Healthwashing – does it still exist?

Healthwashing – does it still exist?

There is no doubt that health and wellness is becoming a high priority for consumers, particularly in the context of the COVID-19 pandemic. There are some great examples of innovative wellness businesses playing in this space, but there are also a number of companies trying to make their current product offerings fit to capitalise on these trends. This is where “healthwashing” creeps in – the not so overt way of marketing a product in a healthy way, even though the product lacks real nutritional value.

There are several protections that New Zealand law and regulation provide against food producers engaging in such misleading marketing practices. The prohibition on unsubstantiated claims in the Fair Trading Act 1986 is a good catchall provision for products which lack real evidential support for the claims they are making. The Australia New Zealand Food Standards Codes go further, requiring that where any health claims are made which suggest or imply a health effect, then these must either fit within the prescribed category of permitted general level health claims set out in the Codes, or go through a rigorous process of substantiation to become a high level health claim (Standard 1.2.7). Any implication that the product is in any way therapeutic in nature is also prohibited (Standard 1.2.7-8).

While the Codes require you to have a prescribed name or a description that indicates the true nature of the food (Standard 1.2.2-2), sometimes this can be a difficult if your product transcends boundaries between cosmetics, supplemented foods and dietary supplements – such edible face masks, health drinks with collagen and detox shots for smoothies. Supplemented Foods (which come under the Supplemented Food Standard 2016), can advertise health benefits by making a health claim but again the relationship between the property of food and health effect must be substantiated and notified to the Ministry of Primary Industries.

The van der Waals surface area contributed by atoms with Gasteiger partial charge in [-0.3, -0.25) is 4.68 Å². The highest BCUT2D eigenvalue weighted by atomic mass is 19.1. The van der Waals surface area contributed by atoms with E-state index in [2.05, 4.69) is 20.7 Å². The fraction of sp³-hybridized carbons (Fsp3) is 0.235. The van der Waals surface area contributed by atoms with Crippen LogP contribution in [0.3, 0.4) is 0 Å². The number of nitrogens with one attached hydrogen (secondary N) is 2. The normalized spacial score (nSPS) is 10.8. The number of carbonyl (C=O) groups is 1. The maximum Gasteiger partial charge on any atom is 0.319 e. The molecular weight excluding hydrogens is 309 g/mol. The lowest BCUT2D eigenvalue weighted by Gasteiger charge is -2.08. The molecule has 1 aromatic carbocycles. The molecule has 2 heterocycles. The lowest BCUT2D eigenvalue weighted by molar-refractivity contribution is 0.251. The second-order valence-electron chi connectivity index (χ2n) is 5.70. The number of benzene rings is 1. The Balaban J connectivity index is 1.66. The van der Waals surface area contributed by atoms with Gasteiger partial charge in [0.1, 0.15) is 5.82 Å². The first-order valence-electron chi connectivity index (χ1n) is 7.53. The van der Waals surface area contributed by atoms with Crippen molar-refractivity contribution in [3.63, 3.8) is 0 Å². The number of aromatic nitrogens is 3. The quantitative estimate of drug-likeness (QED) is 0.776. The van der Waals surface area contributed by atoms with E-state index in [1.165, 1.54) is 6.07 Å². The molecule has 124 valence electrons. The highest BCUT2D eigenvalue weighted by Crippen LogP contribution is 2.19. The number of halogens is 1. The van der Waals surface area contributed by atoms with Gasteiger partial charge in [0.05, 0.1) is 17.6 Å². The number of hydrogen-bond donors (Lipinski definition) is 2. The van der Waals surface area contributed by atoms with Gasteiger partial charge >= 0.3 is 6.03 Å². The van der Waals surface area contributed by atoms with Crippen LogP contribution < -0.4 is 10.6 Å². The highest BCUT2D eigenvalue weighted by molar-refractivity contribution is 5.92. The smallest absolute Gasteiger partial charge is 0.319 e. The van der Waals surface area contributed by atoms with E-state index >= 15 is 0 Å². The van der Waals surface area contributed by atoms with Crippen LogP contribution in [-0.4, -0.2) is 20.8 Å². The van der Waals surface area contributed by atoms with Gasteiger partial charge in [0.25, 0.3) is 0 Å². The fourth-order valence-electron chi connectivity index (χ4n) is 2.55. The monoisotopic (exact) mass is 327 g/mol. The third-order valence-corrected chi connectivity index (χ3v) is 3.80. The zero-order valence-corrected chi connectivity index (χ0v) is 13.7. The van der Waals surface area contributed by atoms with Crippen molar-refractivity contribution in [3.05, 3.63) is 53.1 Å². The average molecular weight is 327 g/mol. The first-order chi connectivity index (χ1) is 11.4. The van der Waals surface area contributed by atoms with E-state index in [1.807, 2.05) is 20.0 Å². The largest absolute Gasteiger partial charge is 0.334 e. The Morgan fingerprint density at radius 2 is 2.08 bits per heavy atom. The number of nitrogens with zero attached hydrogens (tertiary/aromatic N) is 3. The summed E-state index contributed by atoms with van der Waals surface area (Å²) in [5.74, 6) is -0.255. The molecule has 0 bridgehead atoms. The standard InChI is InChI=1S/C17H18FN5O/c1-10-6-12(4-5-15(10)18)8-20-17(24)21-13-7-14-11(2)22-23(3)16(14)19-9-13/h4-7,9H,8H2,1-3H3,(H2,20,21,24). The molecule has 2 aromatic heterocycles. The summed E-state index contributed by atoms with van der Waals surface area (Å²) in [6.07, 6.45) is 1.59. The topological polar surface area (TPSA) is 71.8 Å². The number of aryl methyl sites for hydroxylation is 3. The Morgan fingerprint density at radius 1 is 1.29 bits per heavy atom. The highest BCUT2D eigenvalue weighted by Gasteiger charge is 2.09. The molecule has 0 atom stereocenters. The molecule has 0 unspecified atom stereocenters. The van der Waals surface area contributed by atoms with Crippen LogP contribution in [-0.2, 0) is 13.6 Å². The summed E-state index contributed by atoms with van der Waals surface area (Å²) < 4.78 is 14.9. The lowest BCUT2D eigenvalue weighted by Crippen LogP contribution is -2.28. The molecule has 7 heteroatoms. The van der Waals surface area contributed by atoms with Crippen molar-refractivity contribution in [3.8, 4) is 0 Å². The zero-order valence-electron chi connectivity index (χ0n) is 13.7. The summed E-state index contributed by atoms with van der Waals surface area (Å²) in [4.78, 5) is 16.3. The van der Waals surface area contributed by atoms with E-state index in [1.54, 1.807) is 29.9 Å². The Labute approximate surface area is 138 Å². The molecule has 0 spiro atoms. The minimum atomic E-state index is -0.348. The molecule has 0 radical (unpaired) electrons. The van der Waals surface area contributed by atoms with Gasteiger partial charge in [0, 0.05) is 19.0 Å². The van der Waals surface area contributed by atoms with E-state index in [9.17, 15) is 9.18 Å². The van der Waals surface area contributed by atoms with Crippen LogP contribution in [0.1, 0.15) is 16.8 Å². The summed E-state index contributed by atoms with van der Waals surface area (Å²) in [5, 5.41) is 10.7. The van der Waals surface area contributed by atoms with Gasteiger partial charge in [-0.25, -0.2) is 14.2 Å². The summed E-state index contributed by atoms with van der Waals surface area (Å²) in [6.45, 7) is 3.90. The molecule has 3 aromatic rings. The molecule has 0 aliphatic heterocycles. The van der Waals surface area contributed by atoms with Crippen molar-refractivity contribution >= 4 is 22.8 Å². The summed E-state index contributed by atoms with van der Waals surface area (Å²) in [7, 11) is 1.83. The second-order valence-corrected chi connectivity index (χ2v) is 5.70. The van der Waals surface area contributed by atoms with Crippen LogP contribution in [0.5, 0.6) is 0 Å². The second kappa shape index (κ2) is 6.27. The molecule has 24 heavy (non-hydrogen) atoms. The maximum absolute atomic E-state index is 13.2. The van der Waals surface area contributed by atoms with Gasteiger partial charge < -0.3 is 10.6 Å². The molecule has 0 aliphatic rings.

However, just because a product doesn’t fall foul of these regulations, that doesn’t deem it to be a healthy product. For example, a claim that the product has “less than a teaspoon of sugar”, is “gluten free”, or “contains superfoods”, may still be nutritionally the same, or worse than a packet of potato chips. Online grocery shopping has also perhaps made it less likely that consumers will click through to read the nutritional information to counteract the hyperbole and eye catching “healthy” images.  

Snacks have been an area rife with healthwashing in the past – as consumers look to snack for a nutritional boost, rather than just to curb hunger. However, genuinely healthy innovators are experimenting with more nutritionally dense ingredients for snacks such as chickpeas and quinoa.

When marketing snack foods to children, even more care must be taken. The Children’s and Young People’s Advertising Code, states that a special duty of care must be applied to the marketing of occasional food and beverage products to young people. However, the Code is voluntary and while it targets the more obvious unhealthy products, there can still be room for a certain amount of greenwashing of seemingly “good” products that don’t really stack up in overall nutritional value.

So buyer beware, healthwashing is still out there – but in todays environment it takes a clever eye and sound reading of nutritional labels to actually pick it out. If we have more food producers investing in truly healthy innovation, then perhaps healthwashing will become a thing of the past.

By Stephanie Hadley, Associate at James & Wells

Scroll to Top